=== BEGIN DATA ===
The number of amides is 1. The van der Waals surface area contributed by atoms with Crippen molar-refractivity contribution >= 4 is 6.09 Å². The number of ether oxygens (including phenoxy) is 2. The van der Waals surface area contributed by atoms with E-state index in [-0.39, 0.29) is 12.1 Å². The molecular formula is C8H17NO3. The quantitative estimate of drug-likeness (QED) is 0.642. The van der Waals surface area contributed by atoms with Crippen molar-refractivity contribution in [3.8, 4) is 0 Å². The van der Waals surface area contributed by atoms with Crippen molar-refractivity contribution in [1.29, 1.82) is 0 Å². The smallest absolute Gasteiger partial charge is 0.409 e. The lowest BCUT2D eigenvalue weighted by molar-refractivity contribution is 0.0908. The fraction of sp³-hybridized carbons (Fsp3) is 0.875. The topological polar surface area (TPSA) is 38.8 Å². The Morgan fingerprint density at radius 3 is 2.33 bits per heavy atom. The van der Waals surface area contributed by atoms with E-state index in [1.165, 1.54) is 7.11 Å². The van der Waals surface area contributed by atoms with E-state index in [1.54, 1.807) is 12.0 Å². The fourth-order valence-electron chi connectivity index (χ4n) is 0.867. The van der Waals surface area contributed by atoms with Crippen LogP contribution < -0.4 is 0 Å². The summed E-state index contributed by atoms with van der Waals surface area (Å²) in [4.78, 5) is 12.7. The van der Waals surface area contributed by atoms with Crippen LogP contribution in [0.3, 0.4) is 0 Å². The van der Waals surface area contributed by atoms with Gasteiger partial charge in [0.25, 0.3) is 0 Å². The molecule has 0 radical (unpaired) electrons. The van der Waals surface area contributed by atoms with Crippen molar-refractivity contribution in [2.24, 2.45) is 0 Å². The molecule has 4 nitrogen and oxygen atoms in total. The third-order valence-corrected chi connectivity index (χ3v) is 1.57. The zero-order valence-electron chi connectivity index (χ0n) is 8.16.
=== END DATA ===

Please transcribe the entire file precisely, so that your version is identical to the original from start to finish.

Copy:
The number of amides is 1. The van der Waals surface area contributed by atoms with Crippen molar-refractivity contribution >= 4 is 6.09 Å². The number of ether oxygens (including phenoxy) is 2. The van der Waals surface area contributed by atoms with E-state index in [-0.39, 0.29) is 12.1 Å². The molecular formula is C8H17NO3. The quantitative estimate of drug-likeness (QED) is 0.642. The van der Waals surface area contributed by atoms with Crippen molar-refractivity contribution in [3.8, 4) is 0 Å². The van der Waals surface area contributed by atoms with Crippen molar-refractivity contribution in [1.29, 1.82) is 0 Å². The smallest absolute Gasteiger partial charge is 0.409 e. The lowest BCUT2D eigenvalue weighted by molar-refractivity contribution is 0.0908. The fraction of sp³-hybridized carbons (Fsp3) is 0.875. The topological polar surface area (TPSA) is 38.8 Å². The Morgan fingerprint density at radius 3 is 2.33 bits per heavy atom. The van der Waals surface area contributed by atoms with E-state index in [1.165, 1.54) is 7.11 Å². The van der Waals surface area contributed by atoms with E-state index in [1.54, 1.807) is 12.0 Å². The fourth-order valence-electron chi connectivity index (χ4n) is 0.867. The van der Waals surface area contributed by atoms with Crippen LogP contribution < -0.4 is 0 Å². The summed E-state index contributed by atoms with van der Waals surface area (Å²) in [4.78, 5) is 12.7. The van der Waals surface area contributed by atoms with Crippen LogP contribution in [0.3, 0.4) is 0 Å². The van der Waals surface area contributed by atoms with Gasteiger partial charge in [0.25, 0.3) is 0 Å². The molecule has 0 radical (unpaired) electrons. The van der Waals surface area contributed by atoms with Crippen molar-refractivity contribution in [2.24, 2.45) is 0 Å². The molecule has 4 nitrogen and oxygen atoms in total. The third-order valence-corrected chi connectivity index (χ3v) is 1.57. The zero-order valence-electron chi connectivity index (χ0n) is 8.16.